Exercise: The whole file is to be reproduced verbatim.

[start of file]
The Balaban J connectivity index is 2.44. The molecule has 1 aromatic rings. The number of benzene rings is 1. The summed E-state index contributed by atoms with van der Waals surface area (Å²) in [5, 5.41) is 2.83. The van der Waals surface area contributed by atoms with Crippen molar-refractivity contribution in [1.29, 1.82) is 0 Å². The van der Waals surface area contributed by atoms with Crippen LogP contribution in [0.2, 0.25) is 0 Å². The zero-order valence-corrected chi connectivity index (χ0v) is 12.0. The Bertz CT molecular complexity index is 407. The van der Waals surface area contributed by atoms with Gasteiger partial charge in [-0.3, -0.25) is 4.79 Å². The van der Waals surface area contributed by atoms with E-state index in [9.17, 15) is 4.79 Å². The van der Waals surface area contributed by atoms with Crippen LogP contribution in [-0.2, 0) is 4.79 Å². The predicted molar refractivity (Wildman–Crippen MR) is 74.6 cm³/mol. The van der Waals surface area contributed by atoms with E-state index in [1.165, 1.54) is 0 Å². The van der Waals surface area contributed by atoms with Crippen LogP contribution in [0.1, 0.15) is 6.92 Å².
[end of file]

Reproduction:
The Balaban J connectivity index is 2.44. The molecule has 1 aromatic rings. The number of benzene rings is 1. The summed E-state index contributed by atoms with van der Waals surface area (Å²) in [5, 5.41) is 2.83. The van der Waals surface area contributed by atoms with Crippen molar-refractivity contribution in [1.29, 1.82) is 0 Å². The van der Waals surface area contributed by atoms with Crippen LogP contribution in [0.2, 0.25) is 0 Å². The zero-order valence-corrected chi connectivity index (χ0v) is 12.0. The Bertz CT molecular complexity index is 407. The van der Waals surface area contributed by atoms with Gasteiger partial charge in [-0.3, -0.25) is 4.79 Å². The van der Waals surface area contributed by atoms with E-state index in [9.17, 15) is 4.79 Å². The van der Waals surface area contributed by atoms with Crippen LogP contribution in [-0.2, 0) is 4.79 Å². The predicted molar refractivity (Wildman–Crippen MR) is 74.6 cm³/mol. The van der Waals surface area contributed by atoms with E-state index in [1.165, 1.54) is 0 Å². The van der Waals surface area contributed by atoms with Crippen LogP contribution in [0.1, 0.15) is 6.92 Å².